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> Unfortunately, our observation is that the ratio of commercial to free users is about 1 to 25.

That's a ~4% conversion rate. Anyone have data for any similar OSS software libraries with a free tier?




We ( https://sheetjs.com/ ) started from a series of open source projects (our largest https://github.com/sheetjs/js-xlsx has more than 15K stars) and offer a slew of related solutions, including more advanced builds of our open source offerings as well as complementary software.

The ratio of customers to open source users is largely useless. To "convert" users, you need to offer something above and beyond what is available in the open source offering. Unless you have something compelling, people won't "convert" out of altruistic desires. Unfortunately that's not how business works. We found many companies deciding to fork our open source libraries before even considering contacting us (for example, the John Deere homepage https://www.deere.com/en/ uses a forked version of our open source offering)

To "increase the conversion rate" you have to either improve the value of the commercial offering or cripple / remove the open source offering. They seem to be doing the latter.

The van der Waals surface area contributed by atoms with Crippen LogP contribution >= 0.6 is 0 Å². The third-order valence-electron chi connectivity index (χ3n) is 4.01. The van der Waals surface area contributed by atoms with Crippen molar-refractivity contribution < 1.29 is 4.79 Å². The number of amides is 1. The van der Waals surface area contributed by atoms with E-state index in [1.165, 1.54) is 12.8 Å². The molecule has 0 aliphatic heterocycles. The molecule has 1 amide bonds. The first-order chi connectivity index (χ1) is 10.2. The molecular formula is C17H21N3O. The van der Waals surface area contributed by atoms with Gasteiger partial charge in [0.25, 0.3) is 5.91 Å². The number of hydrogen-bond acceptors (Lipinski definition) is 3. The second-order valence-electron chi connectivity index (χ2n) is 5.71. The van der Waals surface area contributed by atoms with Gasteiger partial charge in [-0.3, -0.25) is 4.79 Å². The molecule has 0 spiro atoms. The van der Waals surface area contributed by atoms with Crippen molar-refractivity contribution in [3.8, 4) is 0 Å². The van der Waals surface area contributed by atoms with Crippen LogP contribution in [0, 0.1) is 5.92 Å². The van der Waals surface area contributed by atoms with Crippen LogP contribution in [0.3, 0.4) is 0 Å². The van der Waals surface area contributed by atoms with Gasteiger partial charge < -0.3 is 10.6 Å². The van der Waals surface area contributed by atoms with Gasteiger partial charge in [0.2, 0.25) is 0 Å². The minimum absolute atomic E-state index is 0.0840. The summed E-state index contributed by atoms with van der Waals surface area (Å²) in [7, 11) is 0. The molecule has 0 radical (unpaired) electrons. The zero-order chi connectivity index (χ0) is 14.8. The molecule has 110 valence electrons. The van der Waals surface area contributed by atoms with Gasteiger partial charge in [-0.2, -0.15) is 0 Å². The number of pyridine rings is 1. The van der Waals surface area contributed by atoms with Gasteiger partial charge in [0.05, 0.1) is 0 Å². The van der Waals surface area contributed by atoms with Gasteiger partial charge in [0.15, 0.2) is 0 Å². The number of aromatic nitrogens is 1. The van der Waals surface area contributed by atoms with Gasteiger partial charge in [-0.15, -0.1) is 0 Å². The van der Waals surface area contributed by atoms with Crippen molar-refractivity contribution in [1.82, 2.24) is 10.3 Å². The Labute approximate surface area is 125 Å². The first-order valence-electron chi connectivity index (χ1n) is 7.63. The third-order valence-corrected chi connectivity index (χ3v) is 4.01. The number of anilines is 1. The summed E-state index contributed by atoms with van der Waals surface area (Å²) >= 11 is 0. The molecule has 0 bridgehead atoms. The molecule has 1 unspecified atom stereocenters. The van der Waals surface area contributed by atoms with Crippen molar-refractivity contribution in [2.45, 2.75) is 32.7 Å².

Most people simply don't understand how enterprise companies work.

You think you have plenty of money to spend and it's easy to get licenses for software. Nope. It's often harder than being in a small business. Licenses often mean lengthy RFPs with extensive Legal and Procurement involvement.

Need to try and sneak things under the radar if you want to get them to buy your products.


This is a good point. To add some colour to this. In my experience it's not that there's no money to spend. There's tonnes of money to spend, but there's also tonnes of people to spend it. The result is within the company you develop experts, people who know how to get access to the budget. Every year those experts spend a non-trivial amount of time making sure they get the company's budget. They spend tonnes of money, whilst the average employee never sees any cash in their entire tenure.

So in some ways it makes sense to make your enterprise price incredibly high - because the people within large companies will either be able to spend loads of money, or non at all. Very few will be anywhere in between (and will find it very difficult to pay or continue to pay over time).


Related, search for free cheap and dear in this clsssus Spolsjy article:

https://www.joelonsoftware.com/2004/12/15/camels-and-rubber-...


It is also important to take the price point into consideration. Many large organizations have special rules for small (<$100) expenses.


> To "increase the conversion rate" you have to either improve the value of the commercial offering or cripple / remove the open source offering.